How Much Pain Can You Take? How do you know if being an entrepreneur is in your DNA?
Like professional athletes, entrepreneurs must train and prepare themselves mentally, physically and emotionally. Yet unlike athletes, entrepreneurs don't get to relax during the offseason. Starting a business is easy but building one, gaining traction, and scaling your idea into a viable business enterprise is a bloodsport. It’s a 24/7/365 extreme environment of wear and tear on the entrepreneur and those around them.
As a founder, you have to be on every day all day. That pressure to perform is even higher for young entrepreneurs who are constantly forced to prove themselves before customers, investors, and employees. True entrepreneurs that succeed over time are like UFC fighters who can run an ultra-marathon while being punched and kicked with a smile on their face.
Here's how to build up that much-needed endurance and tolerance to three of the most common forms of entrepreneurial pain. Learn how to win, in spite of the setbacks and your never-ending schedule and you will be one of the few that build a lifelong career in the startup game.
Tolerance is often built by learning to produce results with no cash reserves or sporadic and unpredictable cash flows. To get through this process with only a minimal amount of pain, program in small, achievable milestones whenever possible -- noting the costs and your expected return on investment next to each milestone. This process will help you track your revenues and expenses and help you figure out how much to reinvest organically into your business. It'll also give you a chance to stay cash-flow positive while you build toward the ultimate vision.
Tolerance comes from working through lawsuits, disputes, betrayals, and unintended-yet-catastrophic missed communications or a lack of alignment. The best ways to build endurance for partnerships and deals is to become a master communicator and listener. This is easier said than done, but it'll help to bone up on personal-development books and programs, as well as spend ample time networking. Whether it's with the barista at the local coffee shop or the bank tellers at your branch get into the habit of building relationships every chance you get. Working on your most basic interpersonal skills should, ultimately, teach you how to read people's non-verbal communications, as well as cultivate intuition about who to partner with. It'll also help you recognize when a partnership is heading south.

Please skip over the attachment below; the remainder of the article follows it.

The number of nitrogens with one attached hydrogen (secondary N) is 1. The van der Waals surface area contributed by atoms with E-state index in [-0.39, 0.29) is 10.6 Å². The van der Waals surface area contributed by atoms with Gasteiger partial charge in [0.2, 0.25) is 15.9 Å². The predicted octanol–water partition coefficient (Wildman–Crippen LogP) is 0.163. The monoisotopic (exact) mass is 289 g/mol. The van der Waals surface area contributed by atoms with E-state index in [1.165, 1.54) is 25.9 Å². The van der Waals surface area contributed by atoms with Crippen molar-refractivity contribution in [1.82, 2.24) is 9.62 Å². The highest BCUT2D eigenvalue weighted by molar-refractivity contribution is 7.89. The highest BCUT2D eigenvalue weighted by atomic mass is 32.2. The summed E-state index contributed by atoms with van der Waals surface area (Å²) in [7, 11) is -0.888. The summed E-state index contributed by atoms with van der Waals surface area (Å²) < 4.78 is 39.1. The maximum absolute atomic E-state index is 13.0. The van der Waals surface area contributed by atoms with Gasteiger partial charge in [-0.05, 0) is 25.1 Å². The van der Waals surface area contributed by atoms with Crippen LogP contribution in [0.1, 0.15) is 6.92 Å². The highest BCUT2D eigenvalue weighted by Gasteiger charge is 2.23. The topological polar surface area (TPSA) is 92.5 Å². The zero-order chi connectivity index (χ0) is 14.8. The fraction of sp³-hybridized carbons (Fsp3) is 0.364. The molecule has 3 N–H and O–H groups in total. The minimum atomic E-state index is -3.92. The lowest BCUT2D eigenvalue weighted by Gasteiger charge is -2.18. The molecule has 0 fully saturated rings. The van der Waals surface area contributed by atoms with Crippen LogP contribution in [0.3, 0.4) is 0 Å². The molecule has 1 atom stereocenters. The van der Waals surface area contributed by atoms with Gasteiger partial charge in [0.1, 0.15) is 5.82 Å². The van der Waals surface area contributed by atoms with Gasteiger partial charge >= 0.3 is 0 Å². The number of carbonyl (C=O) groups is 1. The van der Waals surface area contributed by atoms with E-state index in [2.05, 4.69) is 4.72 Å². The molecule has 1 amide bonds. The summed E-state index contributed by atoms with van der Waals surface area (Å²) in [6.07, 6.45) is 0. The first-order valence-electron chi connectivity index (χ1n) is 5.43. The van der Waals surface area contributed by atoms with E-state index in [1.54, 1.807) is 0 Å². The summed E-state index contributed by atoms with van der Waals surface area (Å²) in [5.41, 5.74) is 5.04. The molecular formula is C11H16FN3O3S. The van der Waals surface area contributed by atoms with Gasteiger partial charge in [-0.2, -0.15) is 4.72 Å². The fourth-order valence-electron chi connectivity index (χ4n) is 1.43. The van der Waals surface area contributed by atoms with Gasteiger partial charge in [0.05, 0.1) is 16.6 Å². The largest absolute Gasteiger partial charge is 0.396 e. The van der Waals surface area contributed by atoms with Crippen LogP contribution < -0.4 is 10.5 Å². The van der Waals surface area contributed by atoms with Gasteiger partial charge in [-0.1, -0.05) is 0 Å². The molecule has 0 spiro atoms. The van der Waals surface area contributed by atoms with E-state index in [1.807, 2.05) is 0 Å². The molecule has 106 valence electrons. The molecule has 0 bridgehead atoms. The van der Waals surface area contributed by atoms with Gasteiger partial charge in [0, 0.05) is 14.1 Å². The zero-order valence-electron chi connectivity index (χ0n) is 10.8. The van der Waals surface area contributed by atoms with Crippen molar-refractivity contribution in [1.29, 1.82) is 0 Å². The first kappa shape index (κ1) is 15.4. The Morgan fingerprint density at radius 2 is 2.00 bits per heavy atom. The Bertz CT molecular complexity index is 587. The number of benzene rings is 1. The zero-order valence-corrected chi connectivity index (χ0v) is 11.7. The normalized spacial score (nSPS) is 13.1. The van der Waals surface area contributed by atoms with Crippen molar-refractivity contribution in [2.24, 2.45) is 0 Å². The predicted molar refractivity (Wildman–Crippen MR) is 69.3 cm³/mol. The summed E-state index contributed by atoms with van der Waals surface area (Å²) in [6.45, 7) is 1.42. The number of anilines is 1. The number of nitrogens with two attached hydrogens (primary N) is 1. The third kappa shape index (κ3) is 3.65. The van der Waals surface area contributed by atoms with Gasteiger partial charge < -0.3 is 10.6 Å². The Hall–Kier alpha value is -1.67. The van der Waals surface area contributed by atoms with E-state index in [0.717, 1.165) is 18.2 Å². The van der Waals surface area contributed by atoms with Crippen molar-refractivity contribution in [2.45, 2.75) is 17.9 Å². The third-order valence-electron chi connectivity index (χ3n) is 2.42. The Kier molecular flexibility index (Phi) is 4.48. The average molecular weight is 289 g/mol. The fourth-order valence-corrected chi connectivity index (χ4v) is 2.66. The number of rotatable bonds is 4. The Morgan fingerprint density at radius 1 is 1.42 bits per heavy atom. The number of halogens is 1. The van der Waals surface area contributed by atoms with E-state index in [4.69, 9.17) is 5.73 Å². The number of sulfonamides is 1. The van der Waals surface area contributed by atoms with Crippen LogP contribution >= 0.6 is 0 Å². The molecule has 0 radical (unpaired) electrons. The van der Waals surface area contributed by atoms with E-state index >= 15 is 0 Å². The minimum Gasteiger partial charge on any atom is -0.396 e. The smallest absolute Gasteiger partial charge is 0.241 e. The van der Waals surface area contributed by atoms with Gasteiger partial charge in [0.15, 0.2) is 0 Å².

Tolerance also stems from going through hard times. True champions find a way to contribute from the sideline during those times. They make plans and take action to restore themselves to a competitive capacity again. Being able to honestly assess your contribution and ask for help is a fine line that will be adjusted over time, but you typically learn the balance by failing to achieve it in multiple prior efforts. But you might also be more helpful to your business if you take the time you need to work through your personal or physical setbacks. After all, the goal is to once again be a productive member of your team as quickly as possible.
BONUS TIP: Pick your spouse or significant other very wisely. It has been said that for a person with BIG DREAMs their significant other needs a BIG VISION and PATIENCE. Someone who is willing to “ride or die” while riding shotgun on this rollercoaster while you call the shots is a rare bird. They are the true “silent” warriors and often have an even higher pain tolerance than the entrepreneur out in front whom they love and support. Honor them by kicking ass even when you are flat on your back.
Changing your world, or the world at large is no small undertaking. Anyone can get a job and earn a check every Friday. But someone with the entrepreneurial dna can create value for customers, innovate, create jobs, make a dent in society, give back from abundance and truly live a life of continuous excitement and discovery. Some things, in the end, are worth the pain.
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(updated and revised by the author Chris J Snook from an article originally published in Entrepreneur.com in 2012.)